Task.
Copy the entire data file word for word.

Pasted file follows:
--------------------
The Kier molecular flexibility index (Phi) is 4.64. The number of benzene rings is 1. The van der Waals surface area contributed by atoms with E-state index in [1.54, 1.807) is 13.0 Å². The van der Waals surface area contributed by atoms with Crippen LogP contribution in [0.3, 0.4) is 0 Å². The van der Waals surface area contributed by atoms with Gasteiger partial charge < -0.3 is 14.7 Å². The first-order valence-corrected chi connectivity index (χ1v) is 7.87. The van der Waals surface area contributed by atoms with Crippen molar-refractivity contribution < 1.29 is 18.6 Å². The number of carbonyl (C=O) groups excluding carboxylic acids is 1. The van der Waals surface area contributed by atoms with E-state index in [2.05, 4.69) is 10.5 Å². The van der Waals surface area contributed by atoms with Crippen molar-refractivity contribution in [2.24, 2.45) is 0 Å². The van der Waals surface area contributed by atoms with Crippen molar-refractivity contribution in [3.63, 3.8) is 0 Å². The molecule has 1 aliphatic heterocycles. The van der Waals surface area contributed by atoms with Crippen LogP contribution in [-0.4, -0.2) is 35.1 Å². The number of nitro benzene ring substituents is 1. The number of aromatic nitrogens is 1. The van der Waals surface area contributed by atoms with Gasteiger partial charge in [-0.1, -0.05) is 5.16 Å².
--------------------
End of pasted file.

The Kier molecular flexibility index (Phi) is 4.64. The number of benzene rings is 1. The van der Waals surface area contributed by atoms with E-state index in [1.54, 1.807) is 13.0 Å². The van der Waals surface area contributed by atoms with Crippen LogP contribution in [0.3, 0.4) is 0 Å². The van der Waals surface area contributed by atoms with Gasteiger partial charge < -0.3 is 14.7 Å². The first-order valence-corrected chi connectivity index (χ1v) is 7.87. The van der Waals surface area contributed by atoms with Crippen molar-refractivity contribution < 1.29 is 18.6 Å². The number of carbonyl (C=O) groups excluding carboxylic acids is 1. The van der Waals surface area contributed by atoms with E-state index in [2.05, 4.69) is 10.5 Å². The van der Waals surface area contributed by atoms with Crippen molar-refractivity contribution in [2.24, 2.45) is 0 Å². The van der Waals surface area contributed by atoms with Crippen molar-refractivity contribution in [3.63, 3.8) is 0 Å². The molecule has 1 aliphatic heterocycles. The van der Waals surface area contributed by atoms with Crippen LogP contribution in [-0.4, -0.2) is 35.1 Å². The number of nitro benzene ring substituents is 1. The number of aromatic nitrogens is 1. The van der Waals surface area contributed by atoms with Gasteiger partial charge in [-0.1, -0.05) is 5.16 Å².